Notice anything?  Go to the top of the class if you said ‘why are there only 7 members, instead of 10 like in the last parliament?’  –  the answer to this I actually don’t know*; but it makes the thing you are more likely to have noticed, all the more perplexing: there are no women. Back in 2015, a collective eyebrow was raised at the Culture, Media and Sports Committee, which was entirely white and male; today twitter (including scientists) is questioning the maleness of the Science and Technology Committee.

Some might be tempted to argue that as Chairs and members are elected from within parliament, surely it’s a question of the best people being chosen by their peers.  But if expertise in the area is a criterion for membership, then this committee is a little thin, boasting only two science graduates.  Moreover, it’s well-established (some useful studies here) that credibility in science is gendered, with men consistently more highly rated for performance and promotion, due to baseline assumptions and unconscious bias around gender and scientific competence.  Representation really does matter.  In spite of increasing success in university entrance and degrees awarded, women are still under-represented in the higher ranks of science, even in majority-female disciplines like medicine.  And as for the shortage of women in fields like computing and engineering, a lot of effort is being put into raising the profile of senior female role models, and into challenging the culture of sectors, which have all too often got a poor record in promoting women and in wider diversity issues.

In the last parliament, the Science and Technology Committee (then boasting several female members) launched a programme to monitor diversity amongst the witnesses called to appear before the Committee in evidence sessions. This was a welcome recognition of the overwhelmingly white and male profile of the scientific elite, and the need to see beyond the familiar faces, into a more diverse reflection of science professions. Also during the last Parliament, the Good Parliament report, on diversity the House, was published.  It noted that membership of Select Committees was frequently unrepresentative of MPs, let alone the wider population, and suggested that single-sex membership should be prohibited, and that Committees should at least be ‘mindful’ of representativeness in their business.  The government has just failed to take up any of the recommendations made by the Women and Equalities Select Committee, for enhancing female representation in parliament.  It is hard to see today’s announcement of an all-male Science and Technology Committee as anything other than a further leap backward for womankind.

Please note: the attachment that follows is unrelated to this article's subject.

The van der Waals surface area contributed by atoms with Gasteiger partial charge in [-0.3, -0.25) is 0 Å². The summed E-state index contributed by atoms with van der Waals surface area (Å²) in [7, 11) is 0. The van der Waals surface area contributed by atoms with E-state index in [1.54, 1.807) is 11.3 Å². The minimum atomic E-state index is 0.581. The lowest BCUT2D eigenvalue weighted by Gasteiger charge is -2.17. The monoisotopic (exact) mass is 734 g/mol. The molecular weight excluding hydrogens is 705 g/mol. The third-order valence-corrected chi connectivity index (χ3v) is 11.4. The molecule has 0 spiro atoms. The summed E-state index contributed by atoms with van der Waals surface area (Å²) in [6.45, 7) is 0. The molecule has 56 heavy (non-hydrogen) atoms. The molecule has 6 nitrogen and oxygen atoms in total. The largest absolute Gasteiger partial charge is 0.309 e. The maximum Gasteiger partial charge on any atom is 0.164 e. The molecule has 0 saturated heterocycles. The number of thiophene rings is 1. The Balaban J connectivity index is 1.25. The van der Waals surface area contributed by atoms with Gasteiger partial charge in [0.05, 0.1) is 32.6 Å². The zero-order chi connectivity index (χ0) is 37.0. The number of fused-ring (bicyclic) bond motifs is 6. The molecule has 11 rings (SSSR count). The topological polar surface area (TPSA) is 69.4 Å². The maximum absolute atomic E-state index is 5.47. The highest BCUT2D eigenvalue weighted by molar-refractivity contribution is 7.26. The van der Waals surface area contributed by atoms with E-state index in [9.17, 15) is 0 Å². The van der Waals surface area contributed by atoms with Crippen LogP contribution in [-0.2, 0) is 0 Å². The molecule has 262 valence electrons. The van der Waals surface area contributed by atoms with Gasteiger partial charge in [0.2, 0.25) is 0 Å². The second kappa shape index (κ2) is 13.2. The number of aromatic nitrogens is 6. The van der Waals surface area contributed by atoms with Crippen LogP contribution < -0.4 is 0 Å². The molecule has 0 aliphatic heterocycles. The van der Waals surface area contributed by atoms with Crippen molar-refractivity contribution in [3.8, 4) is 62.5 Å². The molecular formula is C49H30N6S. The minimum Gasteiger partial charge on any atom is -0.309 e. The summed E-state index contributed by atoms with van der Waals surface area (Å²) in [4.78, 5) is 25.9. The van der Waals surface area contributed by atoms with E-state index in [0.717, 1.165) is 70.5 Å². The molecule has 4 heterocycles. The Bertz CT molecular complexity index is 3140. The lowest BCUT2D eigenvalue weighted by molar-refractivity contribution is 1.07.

*Update: turns out 3 places remain to be filled, although Committee was described as ‘up and running’ this morning – watch this space …